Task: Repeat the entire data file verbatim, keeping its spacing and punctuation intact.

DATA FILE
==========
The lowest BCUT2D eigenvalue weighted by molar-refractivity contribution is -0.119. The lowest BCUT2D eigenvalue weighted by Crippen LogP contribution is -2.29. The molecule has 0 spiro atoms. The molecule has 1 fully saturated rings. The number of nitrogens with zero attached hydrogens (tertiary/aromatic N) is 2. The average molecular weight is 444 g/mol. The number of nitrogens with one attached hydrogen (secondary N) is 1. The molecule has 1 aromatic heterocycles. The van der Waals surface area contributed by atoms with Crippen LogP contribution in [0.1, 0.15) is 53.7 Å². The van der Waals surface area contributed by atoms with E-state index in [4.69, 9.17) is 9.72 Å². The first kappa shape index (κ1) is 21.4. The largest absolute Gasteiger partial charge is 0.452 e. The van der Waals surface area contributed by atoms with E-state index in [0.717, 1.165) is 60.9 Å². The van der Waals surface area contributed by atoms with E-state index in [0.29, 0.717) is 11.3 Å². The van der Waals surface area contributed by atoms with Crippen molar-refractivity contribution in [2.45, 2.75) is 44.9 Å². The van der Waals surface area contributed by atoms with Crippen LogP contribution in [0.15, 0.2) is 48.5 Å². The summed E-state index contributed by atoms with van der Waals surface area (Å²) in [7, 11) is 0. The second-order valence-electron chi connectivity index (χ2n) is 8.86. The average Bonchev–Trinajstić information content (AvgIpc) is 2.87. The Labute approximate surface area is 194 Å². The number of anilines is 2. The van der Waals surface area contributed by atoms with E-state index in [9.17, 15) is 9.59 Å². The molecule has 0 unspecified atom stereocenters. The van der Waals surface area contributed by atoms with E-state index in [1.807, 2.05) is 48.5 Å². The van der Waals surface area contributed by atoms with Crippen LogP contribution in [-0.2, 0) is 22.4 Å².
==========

The lowest BCUT2D eigenvalue weighted by molar-refractivity contribution is -0.119. The lowest BCUT2D eigenvalue weighted by Crippen LogP contribution is -2.29. The molecule has 0 spiro atoms. The molecule has 1 fully saturated rings. The number of nitrogens with zero attached hydrogens (tertiary/aromatic N) is 2. The average molecular weight is 444 g/mol. The number of nitrogens with one attached hydrogen (secondary N) is 1. The molecule has 1 aromatic heterocycles. The van der Waals surface area contributed by atoms with Crippen LogP contribution in [0.1, 0.15) is 53.7 Å². The van der Waals surface area contributed by atoms with E-state index in [4.69, 9.17) is 9.72 Å². The first kappa shape index (κ1) is 21.4. The largest absolute Gasteiger partial charge is 0.452 e. The van der Waals surface area contributed by atoms with E-state index in [0.717, 1.165) is 60.9 Å². The van der Waals surface area contributed by atoms with E-state index in [0.29, 0.717) is 11.3 Å². The van der Waals surface area contributed by atoms with Crippen molar-refractivity contribution in [2.45, 2.75) is 44.9 Å². The van der Waals surface area contributed by atoms with Crippen LogP contribution in [0.15, 0.2) is 48.5 Å². The summed E-state index contributed by atoms with van der Waals surface area (Å²) in [7, 11) is 0. The second-order valence-electron chi connectivity index (χ2n) is 8.86. The average Bonchev–Trinajstić information content (AvgIpc) is 2.87. The Labute approximate surface area is 194 Å². The number of anilines is 2. The van der Waals surface area contributed by atoms with E-state index in [9.17, 15) is 9.59 Å². The molecule has 0 unspecified atom stereocenters. The van der Waals surface area contributed by atoms with E-state index in [1.807, 2.05) is 48.5 Å². The van der Waals surface area contributed by atoms with Crippen LogP contribution in [-0.2, 0) is 22.4 Å².